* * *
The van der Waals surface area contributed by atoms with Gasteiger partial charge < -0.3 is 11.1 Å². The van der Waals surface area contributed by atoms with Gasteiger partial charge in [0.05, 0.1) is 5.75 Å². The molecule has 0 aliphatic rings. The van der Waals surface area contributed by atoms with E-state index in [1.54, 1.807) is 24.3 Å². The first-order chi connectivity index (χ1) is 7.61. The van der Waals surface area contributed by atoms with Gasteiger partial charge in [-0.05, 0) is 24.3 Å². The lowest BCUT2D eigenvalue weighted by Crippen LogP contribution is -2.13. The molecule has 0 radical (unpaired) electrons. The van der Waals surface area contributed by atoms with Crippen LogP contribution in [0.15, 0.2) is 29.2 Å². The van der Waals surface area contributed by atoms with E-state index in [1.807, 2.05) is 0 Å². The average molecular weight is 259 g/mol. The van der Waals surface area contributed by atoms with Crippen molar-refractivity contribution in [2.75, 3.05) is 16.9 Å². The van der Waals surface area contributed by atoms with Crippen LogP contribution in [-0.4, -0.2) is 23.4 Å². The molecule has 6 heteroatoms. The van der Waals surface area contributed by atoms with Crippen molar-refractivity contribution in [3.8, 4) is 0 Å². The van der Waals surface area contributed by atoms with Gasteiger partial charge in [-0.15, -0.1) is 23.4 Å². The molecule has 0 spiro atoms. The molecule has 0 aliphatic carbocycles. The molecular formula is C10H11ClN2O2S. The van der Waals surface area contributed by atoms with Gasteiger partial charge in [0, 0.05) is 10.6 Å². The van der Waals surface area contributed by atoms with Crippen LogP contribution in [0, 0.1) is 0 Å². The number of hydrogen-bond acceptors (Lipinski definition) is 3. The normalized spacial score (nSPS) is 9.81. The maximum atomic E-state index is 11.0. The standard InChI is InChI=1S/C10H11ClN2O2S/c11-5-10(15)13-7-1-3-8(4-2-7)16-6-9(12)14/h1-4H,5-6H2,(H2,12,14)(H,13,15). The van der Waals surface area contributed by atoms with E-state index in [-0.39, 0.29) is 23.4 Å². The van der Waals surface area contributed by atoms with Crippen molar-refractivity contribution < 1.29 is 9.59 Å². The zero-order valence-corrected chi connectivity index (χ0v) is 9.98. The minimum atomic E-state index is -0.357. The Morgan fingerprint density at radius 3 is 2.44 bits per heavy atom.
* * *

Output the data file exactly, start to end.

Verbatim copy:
The van der Waals surface area contributed by atoms with Gasteiger partial charge < -0.3 is 11.1 Å². The van der Waals surface area contributed by atoms with Gasteiger partial charge in [0.05, 0.1) is 5.75 Å². The molecule has 0 aliphatic rings. The van der Waals surface area contributed by atoms with E-state index in [1.54, 1.807) is 24.3 Å². The first-order chi connectivity index (χ1) is 7.61. The van der Waals surface area contributed by atoms with Gasteiger partial charge in [-0.05, 0) is 24.3 Å². The lowest BCUT2D eigenvalue weighted by Crippen LogP contribution is -2.13. The molecule has 0 radical (unpaired) electrons. The van der Waals surface area contributed by atoms with Crippen LogP contribution in [0.15, 0.2) is 29.2 Å². The van der Waals surface area contributed by atoms with E-state index in [1.807, 2.05) is 0 Å². The average molecular weight is 259 g/mol. The van der Waals surface area contributed by atoms with Crippen molar-refractivity contribution in [2.75, 3.05) is 16.9 Å². The van der Waals surface area contributed by atoms with Crippen LogP contribution in [-0.4, -0.2) is 23.4 Å². The molecule has 6 heteroatoms. The van der Waals surface area contributed by atoms with Crippen molar-refractivity contribution in [3.8, 4) is 0 Å². The van der Waals surface area contributed by atoms with Gasteiger partial charge in [-0.15, -0.1) is 23.4 Å². The molecule has 0 spiro atoms. The molecule has 0 aliphatic carbocycles. The molecular formula is C10H11ClN2O2S. The van der Waals surface area contributed by atoms with Gasteiger partial charge in [0, 0.05) is 10.6 Å². The van der Waals surface area contributed by atoms with Crippen LogP contribution in [0, 0.1) is 0 Å². The number of hydrogen-bond acceptors (Lipinski definition) is 3. The normalized spacial score (nSPS) is 9.81. The maximum atomic E-state index is 11.0. The standard InChI is InChI=1S/C10H11ClN2O2S/c11-5-10(15)13-7-1-3-8(4-2-7)16-6-9(12)14/h1-4H,5-6H2,(H2,12,14)(H,13,15). The van der Waals surface area contributed by atoms with E-state index in [-0.39, 0.29) is 23.4 Å². The van der Waals surface area contributed by atoms with Crippen molar-refractivity contribution < 1.29 is 9.59 Å². The zero-order valence-corrected chi connectivity index (χ0v) is 9.98. The minimum atomic E-state index is -0.357. The Morgan fingerprint density at radius 3 is 2.44 bits per heavy atom.